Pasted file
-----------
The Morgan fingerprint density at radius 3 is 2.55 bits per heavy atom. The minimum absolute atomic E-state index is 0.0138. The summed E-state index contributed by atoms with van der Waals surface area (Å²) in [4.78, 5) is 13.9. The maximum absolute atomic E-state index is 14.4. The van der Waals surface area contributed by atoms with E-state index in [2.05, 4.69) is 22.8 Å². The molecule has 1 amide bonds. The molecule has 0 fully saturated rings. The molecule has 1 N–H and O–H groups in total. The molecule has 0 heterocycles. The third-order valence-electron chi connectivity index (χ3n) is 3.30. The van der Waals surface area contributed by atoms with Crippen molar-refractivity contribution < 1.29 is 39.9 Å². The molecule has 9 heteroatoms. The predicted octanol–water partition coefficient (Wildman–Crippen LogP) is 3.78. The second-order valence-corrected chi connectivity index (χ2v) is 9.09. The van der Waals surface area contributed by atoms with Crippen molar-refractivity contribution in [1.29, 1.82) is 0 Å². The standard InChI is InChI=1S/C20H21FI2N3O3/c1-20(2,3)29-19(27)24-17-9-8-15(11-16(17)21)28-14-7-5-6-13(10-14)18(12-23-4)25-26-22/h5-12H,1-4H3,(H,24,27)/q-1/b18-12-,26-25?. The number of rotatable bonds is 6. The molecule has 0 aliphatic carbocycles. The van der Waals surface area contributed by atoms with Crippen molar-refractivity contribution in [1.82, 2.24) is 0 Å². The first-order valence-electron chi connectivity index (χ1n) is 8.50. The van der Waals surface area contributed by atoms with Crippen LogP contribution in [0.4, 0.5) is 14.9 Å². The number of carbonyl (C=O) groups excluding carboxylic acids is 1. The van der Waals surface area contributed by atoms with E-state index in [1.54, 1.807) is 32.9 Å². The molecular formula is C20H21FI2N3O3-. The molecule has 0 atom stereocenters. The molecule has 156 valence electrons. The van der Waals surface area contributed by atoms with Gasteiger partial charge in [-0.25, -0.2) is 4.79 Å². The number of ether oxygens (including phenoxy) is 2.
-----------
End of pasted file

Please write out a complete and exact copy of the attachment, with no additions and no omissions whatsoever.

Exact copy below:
The Morgan fingerprint density at radius 3 is 2.55 bits per heavy atom. The minimum absolute atomic E-state index is 0.0138. The summed E-state index contributed by atoms with van der Waals surface area (Å²) in [4.78, 5) is 13.9. The maximum absolute atomic E-state index is 14.4. The van der Waals surface area contributed by atoms with E-state index in [2.05, 4.69) is 22.8 Å². The molecule has 1 amide bonds. The molecule has 0 fully saturated rings. The molecule has 1 N–H and O–H groups in total. The molecule has 0 heterocycles. The third-order valence-electron chi connectivity index (χ3n) is 3.30. The van der Waals surface area contributed by atoms with Crippen molar-refractivity contribution < 1.29 is 39.9 Å². The molecule has 9 heteroatoms. The predicted octanol–water partition coefficient (Wildman–Crippen LogP) is 3.78. The second-order valence-corrected chi connectivity index (χ2v) is 9.09. The van der Waals surface area contributed by atoms with Crippen molar-refractivity contribution in [1.29, 1.82) is 0 Å². The standard InChI is InChI=1S/C20H21FI2N3O3/c1-20(2,3)29-19(27)24-17-9-8-15(11-16(17)21)28-14-7-5-6-13(10-14)18(12-23-4)25-26-22/h5-12H,1-4H3,(H,24,27)/q-1/b18-12-,26-25?. The number of rotatable bonds is 6. The molecule has 0 aliphatic carbocycles. The van der Waals surface area contributed by atoms with Crippen molar-refractivity contribution in [1.82, 2.24) is 0 Å². The first-order valence-electron chi connectivity index (χ1n) is 8.50. The van der Waals surface area contributed by atoms with Crippen LogP contribution in [0.4, 0.5) is 14.9 Å². The number of carbonyl (C=O) groups excluding carboxylic acids is 1. The van der Waals surface area contributed by atoms with E-state index in [1.54, 1.807) is 32.9 Å². The molecular formula is C20H21FI2N3O3-. The molecule has 0 atom stereocenters. The molecule has 156 valence electrons. The van der Waals surface area contributed by atoms with Gasteiger partial charge in [-0.25, -0.2) is 4.79 Å². The number of ether oxygens (including phenoxy) is 2.